by Brian Hioe
Photo Credit: Thorkild Tylleskar/WikiCommons/CC
AS WITH PAST years, Taiwan’s lack of membership in the World Health Organization has become a matter of controversy again. Taiwan is currently blocked from participating in the World Health Organization (WHO) and the WHO’s governing body, the World Health Assembly (WHA), due to Chinese pressure.
While Taiwan was allowed to participate as an observer in the organization in the past, due to Taiwan’s lack of official recognition by the majority of the members of the international community, last year was the first year that Taiwan did not receive any such invitation—a product of pressure applied from behind the scenes by China. Pushing for Taiwan to be blocked from was in all probability a rebuke by China to the Tsai administration for refusing to acknowledge the 1992 Consensus. Likewise, WHO director Margaret Chan is a Chinese national and was China’s delegate to the organization from 2006 to 2017.
As with last year, the Tsai administration has announced that it will send an unofficial delegation to Geneva to conduct meetings on the sidelines of the WHA this year, which is slated to take place from May 21st to May 26th in Geneva. Legislators from across party caucuses have also criticized Taiwan’s exclusion in a rare show of bipartisanship, including members of the DPP, NPP, and KMT. Namely, despite being the pro-China party in Taiwanese politics, the KMT will sometimes also demonstrate against Taiwan’s exclusion from international organizations, particularly as a way of attacking the DPP.
The Tsai administration does not appear to wish to shake the boat too much where Taiwan’s exclusion from the WHO and WHA is concerned. However, it is important to note that because of the nature of Taiwan’s exclusion from the WHO and WHA being a bipartisan issue, the Tsai administration has pressure on it to take sufficient action in order to avoid criticism at home.
KMT attempts to criticize the DPP may prove fallow, seeing as the KMT serves as the proxy in Taiwan for the very Chinese political forces which block Taiwan from participating in the WHO and WHA. Nevertheless, the Tsai administration is probably wary of mounting criticisms from the pan-Green camp that it has proven too timid in attempts to more permanently secure Taiwan’s place in the world.
For one, recent months have seen the launch of the Formosa Alliance by former Taiwanese presidents and pan-Green heavyweights to call for referendum reform intended to eventually realize a referendum on Taiwan’s sovereignty because the Tsai administration does not intend to do so. More generally, the Tsai administration has been criticized in the past for inaction on attempts to try and push for membership for Taiwan in international organizations, usually on occasions when the Tsai administration seems to view such attempts as an unnecessary expense of time and energy.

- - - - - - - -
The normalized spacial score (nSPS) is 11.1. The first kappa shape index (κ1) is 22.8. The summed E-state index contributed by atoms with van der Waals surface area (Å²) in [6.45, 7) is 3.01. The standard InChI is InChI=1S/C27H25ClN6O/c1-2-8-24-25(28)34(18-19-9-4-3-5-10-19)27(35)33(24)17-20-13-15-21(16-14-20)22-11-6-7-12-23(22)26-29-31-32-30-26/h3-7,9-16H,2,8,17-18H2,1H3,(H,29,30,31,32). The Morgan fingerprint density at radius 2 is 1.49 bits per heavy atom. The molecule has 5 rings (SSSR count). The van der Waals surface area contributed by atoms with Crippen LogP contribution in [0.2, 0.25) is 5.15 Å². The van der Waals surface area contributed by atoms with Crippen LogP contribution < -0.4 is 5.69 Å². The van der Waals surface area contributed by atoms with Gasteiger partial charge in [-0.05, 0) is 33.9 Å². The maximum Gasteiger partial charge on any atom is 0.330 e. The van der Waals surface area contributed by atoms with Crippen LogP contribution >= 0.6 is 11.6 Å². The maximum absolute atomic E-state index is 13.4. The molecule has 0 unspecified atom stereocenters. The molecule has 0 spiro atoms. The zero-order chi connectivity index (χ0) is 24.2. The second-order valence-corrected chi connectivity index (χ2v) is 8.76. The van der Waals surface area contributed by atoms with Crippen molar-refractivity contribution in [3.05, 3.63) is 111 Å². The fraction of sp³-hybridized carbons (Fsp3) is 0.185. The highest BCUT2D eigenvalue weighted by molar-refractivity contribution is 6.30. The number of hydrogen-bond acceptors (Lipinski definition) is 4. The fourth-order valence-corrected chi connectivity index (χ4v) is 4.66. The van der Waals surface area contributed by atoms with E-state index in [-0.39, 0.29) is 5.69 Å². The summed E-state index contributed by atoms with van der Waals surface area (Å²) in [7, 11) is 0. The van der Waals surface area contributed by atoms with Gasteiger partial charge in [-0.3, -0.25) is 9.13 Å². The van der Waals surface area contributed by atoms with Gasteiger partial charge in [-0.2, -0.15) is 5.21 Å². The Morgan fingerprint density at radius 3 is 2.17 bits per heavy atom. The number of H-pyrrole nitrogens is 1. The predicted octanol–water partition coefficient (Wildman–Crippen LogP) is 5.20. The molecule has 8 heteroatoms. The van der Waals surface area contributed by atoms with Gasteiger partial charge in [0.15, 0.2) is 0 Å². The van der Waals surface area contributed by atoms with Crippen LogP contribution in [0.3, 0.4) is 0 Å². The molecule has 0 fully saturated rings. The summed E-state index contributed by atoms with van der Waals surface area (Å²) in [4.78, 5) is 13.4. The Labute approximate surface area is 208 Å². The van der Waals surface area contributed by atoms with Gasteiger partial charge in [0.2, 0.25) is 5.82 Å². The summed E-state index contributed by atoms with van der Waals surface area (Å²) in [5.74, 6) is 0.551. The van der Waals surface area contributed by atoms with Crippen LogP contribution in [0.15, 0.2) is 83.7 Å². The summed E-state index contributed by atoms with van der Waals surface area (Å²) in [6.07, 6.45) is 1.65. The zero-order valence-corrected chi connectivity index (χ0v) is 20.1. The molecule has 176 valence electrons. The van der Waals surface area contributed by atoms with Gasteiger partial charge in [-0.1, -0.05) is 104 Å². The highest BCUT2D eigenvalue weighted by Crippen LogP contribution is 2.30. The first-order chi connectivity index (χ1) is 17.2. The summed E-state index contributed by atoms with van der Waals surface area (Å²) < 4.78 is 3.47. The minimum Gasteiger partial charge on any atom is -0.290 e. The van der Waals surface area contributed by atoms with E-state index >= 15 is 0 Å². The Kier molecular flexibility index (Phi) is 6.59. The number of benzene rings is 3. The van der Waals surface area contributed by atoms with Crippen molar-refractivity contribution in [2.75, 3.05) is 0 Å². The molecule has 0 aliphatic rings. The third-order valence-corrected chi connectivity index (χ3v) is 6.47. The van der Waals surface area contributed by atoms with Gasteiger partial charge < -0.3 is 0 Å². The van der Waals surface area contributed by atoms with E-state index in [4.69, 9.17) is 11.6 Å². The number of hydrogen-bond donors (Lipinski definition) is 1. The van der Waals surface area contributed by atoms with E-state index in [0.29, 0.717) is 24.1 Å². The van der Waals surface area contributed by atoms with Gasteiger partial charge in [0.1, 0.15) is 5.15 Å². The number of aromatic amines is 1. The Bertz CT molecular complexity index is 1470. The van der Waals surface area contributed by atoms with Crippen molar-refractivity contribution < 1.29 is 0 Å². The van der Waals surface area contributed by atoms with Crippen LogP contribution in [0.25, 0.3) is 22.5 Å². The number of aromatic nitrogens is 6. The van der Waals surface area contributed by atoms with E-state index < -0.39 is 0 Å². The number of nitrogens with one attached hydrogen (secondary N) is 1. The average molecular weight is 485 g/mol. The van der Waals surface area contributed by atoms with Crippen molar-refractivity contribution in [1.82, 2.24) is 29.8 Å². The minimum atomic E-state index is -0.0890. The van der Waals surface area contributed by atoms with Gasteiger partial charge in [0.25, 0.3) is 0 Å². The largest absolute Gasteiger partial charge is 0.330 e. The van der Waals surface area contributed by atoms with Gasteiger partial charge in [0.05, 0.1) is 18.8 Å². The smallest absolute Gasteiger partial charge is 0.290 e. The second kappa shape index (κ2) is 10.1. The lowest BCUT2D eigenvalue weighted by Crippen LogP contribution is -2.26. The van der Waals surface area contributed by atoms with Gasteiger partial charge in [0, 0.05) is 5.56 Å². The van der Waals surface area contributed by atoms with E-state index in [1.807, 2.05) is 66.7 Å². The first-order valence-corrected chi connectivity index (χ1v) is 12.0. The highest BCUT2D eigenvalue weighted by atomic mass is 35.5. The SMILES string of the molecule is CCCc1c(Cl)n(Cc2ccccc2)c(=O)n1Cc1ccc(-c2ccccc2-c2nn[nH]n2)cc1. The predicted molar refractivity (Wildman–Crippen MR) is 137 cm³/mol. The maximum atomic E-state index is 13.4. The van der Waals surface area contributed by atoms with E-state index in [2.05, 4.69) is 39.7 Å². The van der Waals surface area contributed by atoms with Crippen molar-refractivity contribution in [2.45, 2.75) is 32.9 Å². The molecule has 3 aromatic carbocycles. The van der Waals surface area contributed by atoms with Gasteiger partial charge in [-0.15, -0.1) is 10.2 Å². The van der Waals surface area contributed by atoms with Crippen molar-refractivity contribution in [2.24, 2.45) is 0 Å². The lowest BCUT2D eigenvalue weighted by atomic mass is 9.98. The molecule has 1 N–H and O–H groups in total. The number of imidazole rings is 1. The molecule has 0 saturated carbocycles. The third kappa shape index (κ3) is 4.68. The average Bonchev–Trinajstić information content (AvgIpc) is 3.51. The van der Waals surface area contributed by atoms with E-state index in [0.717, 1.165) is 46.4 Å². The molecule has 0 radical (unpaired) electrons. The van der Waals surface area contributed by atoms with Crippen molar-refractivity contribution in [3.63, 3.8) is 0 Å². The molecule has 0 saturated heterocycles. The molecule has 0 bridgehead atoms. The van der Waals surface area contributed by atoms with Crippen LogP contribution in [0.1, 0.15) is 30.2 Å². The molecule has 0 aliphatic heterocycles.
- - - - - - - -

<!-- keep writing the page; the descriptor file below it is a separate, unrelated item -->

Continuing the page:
Fifteen of the remaining diplomatic allies of Taiwan have spoken up in criticism of Taiwan’s exclusion from the WHO and WHA, although this is probably to be expected. Taiwan is significantly larger in terms of economy and population than all of its remaining diplomatic allies that acknowledge the ROC in lieu of the PRC and the Taiwanese government primarily seems to maintain diplomatic relations with them in order to have them speak up for Taiwan in international organization. It may prove more significant that this year, the US and EU also condemned Taiwan’s exclusion from the WHO and WHA, this coming after a turbulent year in which tensions between the US and China have sometimes been quite high.
As also occurred in past years, an international campaign calling for WHO inclusion has been launched. Taiwan’s exclusion from the WHO proves an easy issue to leverage on because excluding a country the size of Taiwan from the WHO proves a threat to not only Taiwan, but global health writ large; diseases, after all, know no borders. Apart from their importance, this is also why Taiwan has leveraged quite strongly on exclusion from international safety bodies, such as the International Civil Aviation Association intended to maintain global air traffic safety.
Actions by China through the WHO, such as denying Taiwanese journalists coverage of WHO-related events, also prove easy to condemn as infringing upon fundamental freedoms of press. It is also easy to suggest that this is a direct product of Chinese influence, given the lack of press freedoms in China, and how this now affects the WHO, an ostensibly international organization.
World Health Organization headquarters in Geneva, Switzerland. Photo credit: Thorkild Tylleskar/WikiCommons/CC
China is generally doing itself few favors in Taiwan by forcibly excluding Taiwan from international organizations, seeing as this negatively impacts Taiwan, further pushing Taiwanese away from China. Such actions by China seem generally counterintuitive, seeing as China wishes to win Taiwanese over, but more often than not, simply alienates Taiwanese. One observes that the SARS crisis in the early 2000s was worsened through Taiwan’s exclusion through the WHO, for example, in spite of that China attempted to use Taiwan’s exclusion as an example of what further repercussions might be for refusing to unify.
However, Taiwan’s WHO status seems quite unlikely to change anytime in the near future barring structural shifts which allow for Taiwan to leverage on its position more effectively, or more effective campaigns able to sufficiently raise awareness of the effects of Taiwan’s WHO exclusion could be on Taiwan and on the world. How this can change remains to be seen. Creative thinking will be needed.